Victor Slezak (left), Keri Russell
Photo: Patrick Harbron (FX)

Is there a more quintessentially Americans scene than the one between Stan and Gennadi in “Tchaikovsky”? Summoned to a meeting in one of the dozens of Washington, D.C. parks that must just be lousy with representatives of various nations meeting clandestinely, our former counterintelligence agent meets with the Soviet hockey star, assuming they’ll be talking some courier business. One cut later, we learn the situation is graver than a blown cover: Sofia kicked Gennadi out of the house.

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Now, this still matters to the espionage at hand, because any conflict between married operatives could lead to betrayals, slip-ups, and disclosures. All of that is at the forefront of Stan’s mind when he meets with Sofia, but their conversation is like that between him and her husband: That of a friend lending an ear to a couple in crisis. People’s lives are at stake, but the political, as ever, is trumped by the personal. Stan is providing to Gennadi and Sofia the same thing Claudia gives to Elizabeth when she puts “None, But The Lonely Heart”—from the episode’s titular composer—on the turntable: Emotional support for people who can’t just turn anywhere or to anyone for emotional support. She’d never accept it, but it sure does look like Elizabeth is in a therapy session when she’s on the couch, talking about Erica Haskard’s assisted suicide plans and her own lack of art appreciation.

“Just draw the dark parts, don’t draw the light parts,” the ailing artist tells her undercover nurse at the start of their impromptu drawing lesson. “Tchaikovsky” is a reminder of both, concerned with the presences and the absences in the final season of The Americans. As the weight of Elizabeth’s new mission grows heavier, its gravity pulls in more contacts—one we’ve met before, one we’re just getting to know. The Centre’s potential source for something called a lithium-based radiation detector is none other than General Rennhull (Victor Slezak), who, back when he was just a colonel, nearly got Elizabeth and Philip arrested. Patrick McCleesh (Tony winner Reed Birney) was previously seen being photographed by Elizabeth during a Crowded House guitar solo; this week, he runs into “Megan from State” in a book store, and their interactions—and Elizabeth’s “he likes to impress me” comment—suggest that the pair has the type of relationship that Paige is just starting to learn about through her extracurricular reading. (And that Elizabeth vehemently denies is part of her job.)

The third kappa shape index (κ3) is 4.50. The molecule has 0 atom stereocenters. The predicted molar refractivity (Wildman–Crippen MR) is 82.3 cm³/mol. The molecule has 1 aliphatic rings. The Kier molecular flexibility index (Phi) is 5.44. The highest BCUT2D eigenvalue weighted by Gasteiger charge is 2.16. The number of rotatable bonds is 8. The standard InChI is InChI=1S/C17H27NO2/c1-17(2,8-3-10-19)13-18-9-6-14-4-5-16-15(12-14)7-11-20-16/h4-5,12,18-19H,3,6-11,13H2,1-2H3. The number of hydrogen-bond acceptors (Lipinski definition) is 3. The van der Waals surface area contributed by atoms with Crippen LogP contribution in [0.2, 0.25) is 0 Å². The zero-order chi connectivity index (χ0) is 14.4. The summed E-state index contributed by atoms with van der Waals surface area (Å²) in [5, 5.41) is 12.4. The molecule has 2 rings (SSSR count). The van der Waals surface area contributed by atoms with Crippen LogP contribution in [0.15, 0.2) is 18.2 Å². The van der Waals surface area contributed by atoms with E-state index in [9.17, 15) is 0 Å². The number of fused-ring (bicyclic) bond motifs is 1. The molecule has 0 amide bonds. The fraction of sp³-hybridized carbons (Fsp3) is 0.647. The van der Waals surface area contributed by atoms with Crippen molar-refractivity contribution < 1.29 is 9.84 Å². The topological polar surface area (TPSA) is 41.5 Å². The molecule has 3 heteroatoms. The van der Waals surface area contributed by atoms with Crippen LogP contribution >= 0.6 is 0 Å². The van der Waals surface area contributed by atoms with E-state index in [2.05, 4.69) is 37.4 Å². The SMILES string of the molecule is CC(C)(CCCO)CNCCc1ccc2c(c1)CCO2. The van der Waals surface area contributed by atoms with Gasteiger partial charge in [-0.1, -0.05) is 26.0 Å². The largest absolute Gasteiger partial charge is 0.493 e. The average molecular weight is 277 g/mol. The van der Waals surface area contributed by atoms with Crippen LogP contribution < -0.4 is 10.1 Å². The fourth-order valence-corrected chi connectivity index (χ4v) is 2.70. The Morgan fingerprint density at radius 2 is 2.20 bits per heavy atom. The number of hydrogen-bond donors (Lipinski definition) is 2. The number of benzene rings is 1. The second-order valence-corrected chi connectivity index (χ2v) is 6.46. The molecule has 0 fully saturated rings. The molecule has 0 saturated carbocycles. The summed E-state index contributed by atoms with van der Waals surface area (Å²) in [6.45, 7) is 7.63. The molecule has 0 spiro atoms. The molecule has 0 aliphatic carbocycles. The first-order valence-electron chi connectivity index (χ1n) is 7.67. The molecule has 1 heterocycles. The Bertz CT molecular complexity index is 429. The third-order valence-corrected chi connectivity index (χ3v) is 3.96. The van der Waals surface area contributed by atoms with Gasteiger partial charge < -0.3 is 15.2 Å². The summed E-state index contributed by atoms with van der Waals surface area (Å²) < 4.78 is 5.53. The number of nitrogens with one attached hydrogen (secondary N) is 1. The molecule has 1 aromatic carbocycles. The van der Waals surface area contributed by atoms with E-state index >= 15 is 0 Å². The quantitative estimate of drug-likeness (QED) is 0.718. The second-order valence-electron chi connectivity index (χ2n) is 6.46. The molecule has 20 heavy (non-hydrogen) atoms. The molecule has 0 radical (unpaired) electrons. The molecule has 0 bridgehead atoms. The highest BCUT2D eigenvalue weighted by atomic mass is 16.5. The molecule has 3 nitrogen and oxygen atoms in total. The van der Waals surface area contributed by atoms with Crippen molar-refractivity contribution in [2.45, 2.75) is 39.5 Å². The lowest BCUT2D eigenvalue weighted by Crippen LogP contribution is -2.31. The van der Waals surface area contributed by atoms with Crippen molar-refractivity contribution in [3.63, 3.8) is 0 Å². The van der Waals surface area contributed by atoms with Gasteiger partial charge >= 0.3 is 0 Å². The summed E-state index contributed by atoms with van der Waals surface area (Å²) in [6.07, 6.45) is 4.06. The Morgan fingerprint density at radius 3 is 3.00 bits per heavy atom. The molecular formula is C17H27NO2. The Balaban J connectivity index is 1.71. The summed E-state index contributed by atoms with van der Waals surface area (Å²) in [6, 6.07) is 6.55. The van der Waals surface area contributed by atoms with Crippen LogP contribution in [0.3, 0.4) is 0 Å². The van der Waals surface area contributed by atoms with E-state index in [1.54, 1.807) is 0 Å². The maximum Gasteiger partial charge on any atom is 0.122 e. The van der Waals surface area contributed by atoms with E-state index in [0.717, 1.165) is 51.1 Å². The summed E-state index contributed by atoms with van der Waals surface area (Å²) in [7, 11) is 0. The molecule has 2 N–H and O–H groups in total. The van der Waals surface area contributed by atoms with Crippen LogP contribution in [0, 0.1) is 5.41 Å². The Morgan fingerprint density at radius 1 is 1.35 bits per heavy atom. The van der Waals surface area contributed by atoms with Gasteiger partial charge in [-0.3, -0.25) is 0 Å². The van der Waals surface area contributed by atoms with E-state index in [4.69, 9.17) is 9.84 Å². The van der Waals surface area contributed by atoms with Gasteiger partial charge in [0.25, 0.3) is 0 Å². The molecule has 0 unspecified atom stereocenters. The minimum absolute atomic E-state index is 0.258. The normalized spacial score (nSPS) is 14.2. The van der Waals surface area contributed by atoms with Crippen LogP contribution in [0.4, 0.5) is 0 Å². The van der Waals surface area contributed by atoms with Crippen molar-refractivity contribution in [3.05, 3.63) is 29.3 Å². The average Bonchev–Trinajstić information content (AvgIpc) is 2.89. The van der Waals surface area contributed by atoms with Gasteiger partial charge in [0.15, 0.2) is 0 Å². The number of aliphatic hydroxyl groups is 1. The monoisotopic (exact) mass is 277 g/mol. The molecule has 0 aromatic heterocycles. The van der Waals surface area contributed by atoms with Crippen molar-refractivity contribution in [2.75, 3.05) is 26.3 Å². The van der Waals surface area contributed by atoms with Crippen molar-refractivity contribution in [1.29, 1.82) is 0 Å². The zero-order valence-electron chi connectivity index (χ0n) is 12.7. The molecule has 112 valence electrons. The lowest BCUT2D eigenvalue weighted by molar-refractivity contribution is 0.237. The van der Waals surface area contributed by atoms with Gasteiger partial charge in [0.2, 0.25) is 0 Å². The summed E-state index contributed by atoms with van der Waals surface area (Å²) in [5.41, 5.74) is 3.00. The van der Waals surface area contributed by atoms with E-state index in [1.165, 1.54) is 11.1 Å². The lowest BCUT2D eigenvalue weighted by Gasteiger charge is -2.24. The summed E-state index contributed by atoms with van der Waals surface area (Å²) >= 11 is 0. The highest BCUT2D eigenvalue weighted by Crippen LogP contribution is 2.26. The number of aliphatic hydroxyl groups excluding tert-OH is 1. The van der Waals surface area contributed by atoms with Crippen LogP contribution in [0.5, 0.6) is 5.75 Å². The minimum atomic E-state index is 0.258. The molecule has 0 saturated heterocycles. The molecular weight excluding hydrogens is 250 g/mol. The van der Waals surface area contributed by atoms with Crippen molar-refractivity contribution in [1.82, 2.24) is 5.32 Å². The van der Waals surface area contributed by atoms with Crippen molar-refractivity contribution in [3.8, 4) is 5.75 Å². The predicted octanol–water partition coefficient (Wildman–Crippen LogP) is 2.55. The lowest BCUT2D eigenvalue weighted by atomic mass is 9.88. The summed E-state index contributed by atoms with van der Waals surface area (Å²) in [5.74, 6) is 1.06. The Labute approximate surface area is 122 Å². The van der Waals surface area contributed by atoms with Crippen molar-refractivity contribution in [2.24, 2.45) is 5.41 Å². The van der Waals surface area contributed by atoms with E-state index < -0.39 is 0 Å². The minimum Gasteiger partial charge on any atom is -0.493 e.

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As with Gennadi, Sofia, and a certain automated carrier of letters and packages (more on that below), what “Tchaikovsky” gave me with these characters was a renewed sense of how big the world of The Americans is, and how its terrain is littered with loose ends that could trip up Elizabeth, Philip, and Paige. With its focus on the interpersonal dynamics, the show has never demanded an encyclopedic knowledge of every adversary who’s crossed the Jennings’ path and lived to tell the tale, amplifying the impact and surprise when somebody like Rennhull shows up in “Tchaikovsky.” It’s the sort of double-life tension that The Americans used to derive from the Clark-and-Martha arc, like finding yourself in the middle of a dream where you feel like yourself, but you’re not in your beautiful house with your beautiful wife. If only Elizabeth were sleeping enough to dream.

Prior to putting on “None But The Lonely Hearts, Op. 6, No.6”—a title I only know thanks to the FX publicity department, although I could identify Talking Heads’ “Slippery People” from note one—Claudia says of the motherless Tchaikovsky that his “life was full of loneliness.” You know who else lost a parent at a young age and lives a life full of loneliness? Philip Jennings. We see this in “Tchaikovsky,” the absences in Philip’s life illustrated by his after-hours phone call to Henry, or his desk-chair swivel toward the empty space where Elizabeth used to sit at the travel agency. The office they’re no longer sharing has taken on symbolic significance in the first two episodes of season six: Forever walled off from the rest of the agency, the workspace now seems intentionally sealed off, a time capsule of late-’70s/early-’80s decor preserved from the interior updates the rest of the travel agency has undergone. Elizabeth’s not there, but at least it still looks like she could walk through the door at any moment and sit down at her old desk.

It’s empty, but it’s an emptiness over which Philip can exercise some degree of control. That sense may have already been slipping; the impression that I get from “Tchaikovsky” is that the meeting with Oleg has only loosened his grip. It’s in the minor drama of the lost client, but it’s more pronounced in that abortive conversation with Elizabeth. Even if she could tell him the truth, he’s too long out of practice to get it out of her, so they succumb to stalemate. Can he sense that Elizabeth’s late nights, increased smoking, and newfound embrace of shruggy cardigans (the official prestige-TV wardrobe of discontent) are about more than Paige? (If they were ever about Paige in the first place?) The sigh Matthew Rhys lets out at the end of the scene certainly sounds like it.